Thursday, June 30, 2011

Realistic physics from D-branes on del Pezzo 3

Today, despite the significant competition, the best TRF-awarded hep-th paper was:
Towards a Systematic Construction of Realistic D-brane Models on a del Pezzo Singularity
by Dolan, Krippendorf, and Quevedo. They construct realistic models on D7- and especially D7-branes on manifolds with del Pezzo singularities.

Del Pezzo surfaces are "somewhat positively curved" cousins of the K3 surface - their real dimension is four - and I began to like them because of the "mysterious duality" which remains a great method to remember many properties of the surfaces. But of course they're important in higher-dimensional geometry for many other reasons and realistic model building could ultimately be more important than the mysterious duality. Or at least equally.

The funny thing that the oldest models of this kind were using C^3/Z_3 which has a dP0 or CP^2 in it. The toric diagram of it is a triangle. This leads to excessively simple, unrealistic models. On the other hand, it's good to have simple enough models. When the del Pezzo surface is eliptically fibered, one obtains a classically massless lightest generation of fermions which is great for realism.

So you may go up to dP4 but the authors actually argue that dP3 is enough to get realistic models with the right supersymmetric Standard Model spectrum, with two Higgs doublets per generation, with realistic fermion masses, stable proton, neutrino masses, and so on. The Standard Model group arises from the breaking of a Pati-Salam group, SU(4) x SU(2) x SU(2).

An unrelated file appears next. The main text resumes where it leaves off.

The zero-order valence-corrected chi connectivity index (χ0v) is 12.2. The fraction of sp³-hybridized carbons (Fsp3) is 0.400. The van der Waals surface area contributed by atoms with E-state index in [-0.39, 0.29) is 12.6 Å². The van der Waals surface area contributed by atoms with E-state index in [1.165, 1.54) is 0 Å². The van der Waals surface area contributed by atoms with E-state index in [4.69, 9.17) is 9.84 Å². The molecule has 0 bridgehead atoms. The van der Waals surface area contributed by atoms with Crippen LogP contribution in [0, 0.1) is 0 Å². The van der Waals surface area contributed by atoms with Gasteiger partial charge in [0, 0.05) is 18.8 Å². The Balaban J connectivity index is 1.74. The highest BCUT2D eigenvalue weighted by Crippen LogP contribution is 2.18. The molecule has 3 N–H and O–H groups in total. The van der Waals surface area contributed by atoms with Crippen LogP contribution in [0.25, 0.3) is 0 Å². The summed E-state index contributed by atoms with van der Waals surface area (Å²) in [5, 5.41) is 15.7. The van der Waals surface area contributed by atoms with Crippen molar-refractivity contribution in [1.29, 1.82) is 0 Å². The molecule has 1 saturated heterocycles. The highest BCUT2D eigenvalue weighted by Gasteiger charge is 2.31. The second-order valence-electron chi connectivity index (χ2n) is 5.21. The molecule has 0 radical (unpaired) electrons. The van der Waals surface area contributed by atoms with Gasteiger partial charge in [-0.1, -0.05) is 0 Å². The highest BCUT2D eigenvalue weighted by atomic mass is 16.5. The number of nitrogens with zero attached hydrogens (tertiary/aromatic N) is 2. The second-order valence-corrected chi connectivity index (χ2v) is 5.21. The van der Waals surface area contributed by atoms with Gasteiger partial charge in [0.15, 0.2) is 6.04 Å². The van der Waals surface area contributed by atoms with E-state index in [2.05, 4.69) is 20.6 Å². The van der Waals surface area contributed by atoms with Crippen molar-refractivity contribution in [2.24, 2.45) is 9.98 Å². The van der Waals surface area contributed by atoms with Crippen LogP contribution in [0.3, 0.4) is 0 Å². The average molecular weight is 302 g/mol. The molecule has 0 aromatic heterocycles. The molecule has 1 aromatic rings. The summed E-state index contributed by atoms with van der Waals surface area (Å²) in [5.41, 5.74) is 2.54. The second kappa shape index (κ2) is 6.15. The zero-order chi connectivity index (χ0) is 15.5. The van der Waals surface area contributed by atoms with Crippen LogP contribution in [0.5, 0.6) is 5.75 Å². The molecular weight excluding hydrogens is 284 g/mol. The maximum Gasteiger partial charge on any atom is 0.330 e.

It's kind of incredible how many realistic features a model that can be pretty much inspired if not defined by the three characters, dP3, produces. It is comparably amazing to the similar ability of the heterotic models. I still believe that people should try to understand the duals of such models in some more detail - and look in the middle of the ocean between the type IIB and heterotic descriptions.

Heterotic duals normally appear only if the type II/M model is defined on a K3 fibration. But I am convinced that there exist modified heterotic descriptions for del Pezzo surfaces, too. A non-trivial dilaton (and/or axion) is probably necessary to match the features by which del Pezzo surfaces differ from a K3. Recall that dP9, the first marginally noncompact del Pezzo surface, may be visualized as one half of a K3.

I usually hate "third ways" but in the case of phenomenology where one has various symmetry breaking schemes etc., I still believe that the truth is "somewhere in between". The real world could sit somewhere at the center of a piece of the landscape that can be approached from different directions - some of them are heterotic, some of them are type IIB or F-theory, and all of them have different breaking schemes for the gauge group.

In field theory, one can't interpolate between the "qualitatively different" kinds of models. But in string theory, you almost certainly can.

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